Overtime in Copenhagen--We Are Not Done Yet
Posted December 18, 2009
As the Copenhagen talks approach their official end point the outcome still remains unclear and negotiators are being urged by conference officials to change their travel plans.
This has been an unprecedented meeting that has brought 125 heads of state, 45,000 participants, 100,000 marchers, and 11 million petition signatures to bear on global warming. Chinese Premier Wen and President Obama addressed the assembled dignitaries today. Wen reiterated China’s commitment to reduce its emissions per unit of GDP by 40-45% by 2020. President Obama delivered a strong message, saying that he came “not to talk, but to act.” He outlined the three key elements of the deal we need to move forward: commitments to reduce emissions, transparency to review implementation of those commitments, and financing to reduce deforestation and help the most vulnerable people adapt to the impacts of global warming that can no longer be avoided. Progress has been made on all of these fronts, and yet an overall deal remains in allusive.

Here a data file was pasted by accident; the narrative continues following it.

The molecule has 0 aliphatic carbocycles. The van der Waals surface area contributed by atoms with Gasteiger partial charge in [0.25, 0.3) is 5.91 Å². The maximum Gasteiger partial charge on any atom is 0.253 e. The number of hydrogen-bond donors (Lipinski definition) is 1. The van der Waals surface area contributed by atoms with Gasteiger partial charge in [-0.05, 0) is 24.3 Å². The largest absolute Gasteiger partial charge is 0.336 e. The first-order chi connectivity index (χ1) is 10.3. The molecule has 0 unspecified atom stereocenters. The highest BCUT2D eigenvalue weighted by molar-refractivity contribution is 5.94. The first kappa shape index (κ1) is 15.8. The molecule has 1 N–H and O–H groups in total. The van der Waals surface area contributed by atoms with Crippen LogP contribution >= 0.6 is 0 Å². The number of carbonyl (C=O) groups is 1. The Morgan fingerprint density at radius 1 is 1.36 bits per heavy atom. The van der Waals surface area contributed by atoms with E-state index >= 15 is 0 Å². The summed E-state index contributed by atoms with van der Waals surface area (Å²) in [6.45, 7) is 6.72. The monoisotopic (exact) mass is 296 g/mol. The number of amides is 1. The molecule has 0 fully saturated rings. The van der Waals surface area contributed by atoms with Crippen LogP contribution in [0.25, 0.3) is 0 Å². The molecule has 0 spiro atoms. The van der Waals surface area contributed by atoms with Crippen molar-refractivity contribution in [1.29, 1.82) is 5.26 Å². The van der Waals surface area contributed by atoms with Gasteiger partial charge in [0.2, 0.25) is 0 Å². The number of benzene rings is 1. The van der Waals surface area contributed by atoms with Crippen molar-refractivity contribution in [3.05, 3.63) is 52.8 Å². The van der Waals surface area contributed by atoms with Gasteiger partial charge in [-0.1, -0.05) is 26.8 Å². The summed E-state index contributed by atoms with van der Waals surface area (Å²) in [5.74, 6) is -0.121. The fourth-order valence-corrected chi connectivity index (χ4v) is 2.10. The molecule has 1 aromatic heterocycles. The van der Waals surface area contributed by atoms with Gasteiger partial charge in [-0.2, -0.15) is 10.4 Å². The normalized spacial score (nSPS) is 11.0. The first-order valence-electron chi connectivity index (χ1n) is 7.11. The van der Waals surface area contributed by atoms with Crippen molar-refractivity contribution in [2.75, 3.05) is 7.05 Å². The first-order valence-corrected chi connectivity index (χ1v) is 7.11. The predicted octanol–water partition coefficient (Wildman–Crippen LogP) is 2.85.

We knew this would be a tough meeting going in. Without a domestic law in hand, or at least a comprehensive bill that has cleared the Senate, the United States is in a relatively weak position.
Negotiations are still going on and it is still likely that some kind of political declaration will come out of Copenhagen late Friday or sometime on Saturday. One thing is clear, whatever the outcome our work is not done yet. We need to use the focus on global warming created by Copenhagen to get legislation enacted before the end of this Congress and move forward with action, not words, to reduce emissions in all major countries.
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